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GENERAL SESSIONS OF THE ASSOCIATION
ADDRESSES OF WELCOME
EDWARD VOSE 'BABCOCK, MAYOR OF THE CITY OF PITTSBURGH, PA.
As the Mayor of Pittsburgh it gives me great pleasure to welcome to our city the members of the National Education Association. The citizens of Pittsburgh deem themselves signally honored that you have chosen this city as your meeting-place in this fateful year in the history of our country and of the world.
You, Madame President, are the head of an organization which, representing the school system of America, is perhaps by this fact the most distinctly American body in the country. It stands at once as the creation and the hope of our democracy.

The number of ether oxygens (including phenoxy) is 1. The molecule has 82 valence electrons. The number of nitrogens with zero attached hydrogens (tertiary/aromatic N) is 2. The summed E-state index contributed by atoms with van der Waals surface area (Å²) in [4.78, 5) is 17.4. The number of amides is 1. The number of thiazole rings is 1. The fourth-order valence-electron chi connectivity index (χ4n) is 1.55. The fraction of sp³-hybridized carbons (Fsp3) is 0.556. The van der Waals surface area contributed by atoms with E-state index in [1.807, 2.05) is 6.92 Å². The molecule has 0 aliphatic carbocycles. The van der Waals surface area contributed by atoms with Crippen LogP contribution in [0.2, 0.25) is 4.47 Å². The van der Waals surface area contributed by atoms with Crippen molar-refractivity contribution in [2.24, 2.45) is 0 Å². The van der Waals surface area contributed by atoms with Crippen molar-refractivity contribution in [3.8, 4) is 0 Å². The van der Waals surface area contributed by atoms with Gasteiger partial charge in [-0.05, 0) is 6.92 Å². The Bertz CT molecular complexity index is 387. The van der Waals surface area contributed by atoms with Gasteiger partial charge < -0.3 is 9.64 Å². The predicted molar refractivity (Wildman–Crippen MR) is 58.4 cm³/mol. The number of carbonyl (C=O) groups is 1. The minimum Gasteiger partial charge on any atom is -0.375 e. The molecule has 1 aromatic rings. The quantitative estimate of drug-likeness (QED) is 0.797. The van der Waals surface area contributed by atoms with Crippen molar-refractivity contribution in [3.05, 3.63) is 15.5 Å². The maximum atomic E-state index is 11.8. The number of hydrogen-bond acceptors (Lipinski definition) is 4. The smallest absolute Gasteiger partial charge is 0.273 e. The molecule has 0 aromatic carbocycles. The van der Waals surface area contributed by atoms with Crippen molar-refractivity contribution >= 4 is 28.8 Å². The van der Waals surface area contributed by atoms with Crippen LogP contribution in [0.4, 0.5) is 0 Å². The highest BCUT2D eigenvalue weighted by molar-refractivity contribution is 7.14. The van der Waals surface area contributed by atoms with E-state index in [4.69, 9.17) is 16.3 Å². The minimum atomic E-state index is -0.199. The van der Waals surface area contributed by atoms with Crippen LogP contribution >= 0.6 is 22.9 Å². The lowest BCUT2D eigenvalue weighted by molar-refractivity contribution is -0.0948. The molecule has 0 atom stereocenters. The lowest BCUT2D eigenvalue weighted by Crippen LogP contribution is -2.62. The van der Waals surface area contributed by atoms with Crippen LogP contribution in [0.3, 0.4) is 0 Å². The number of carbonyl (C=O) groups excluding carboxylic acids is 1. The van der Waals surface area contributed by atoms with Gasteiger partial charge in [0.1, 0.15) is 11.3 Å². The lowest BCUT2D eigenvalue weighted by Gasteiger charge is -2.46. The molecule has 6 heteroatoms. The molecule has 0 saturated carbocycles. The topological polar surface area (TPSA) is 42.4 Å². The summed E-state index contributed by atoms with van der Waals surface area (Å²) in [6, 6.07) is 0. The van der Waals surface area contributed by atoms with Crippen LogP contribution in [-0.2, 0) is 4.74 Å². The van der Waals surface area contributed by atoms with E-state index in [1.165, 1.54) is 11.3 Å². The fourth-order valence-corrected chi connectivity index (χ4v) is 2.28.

From the day of its experimental beginnings, thru the years during which it was gradually extended thruout every American commonwealth, the public school has grown steadily in its usefulness and in its capacity to serve the needs of the people of the nation. In the older commonwealths it necessarily displaced existing schools, among them the church schools of different denominations. Naturally there was opposition at first which had to be overcome. The school, however, so perfectly commended itself both to the good sense and to the patriotism of the citizen that in the progress of time he became quite willing to meet the larger expense of the extension of the system into the high school and in most of our commonwealths into and thru the university itself. The only problem now is more perfectly to adapt our system of public education to the needs of our Republic, so that it may better fit our young people for their duties as citizens, better equip them for the practical duties of life, and more thoroly train them to enter fields of scientific investigation and study. It is to discuss and gradually to solve such problems as these that you are gathering together in this great conference. Most heartily do I commend the purpose of your assembly and most sincerely do I express the hope that you may realize your highest expectations in this particular conference in this crisis of human affairs.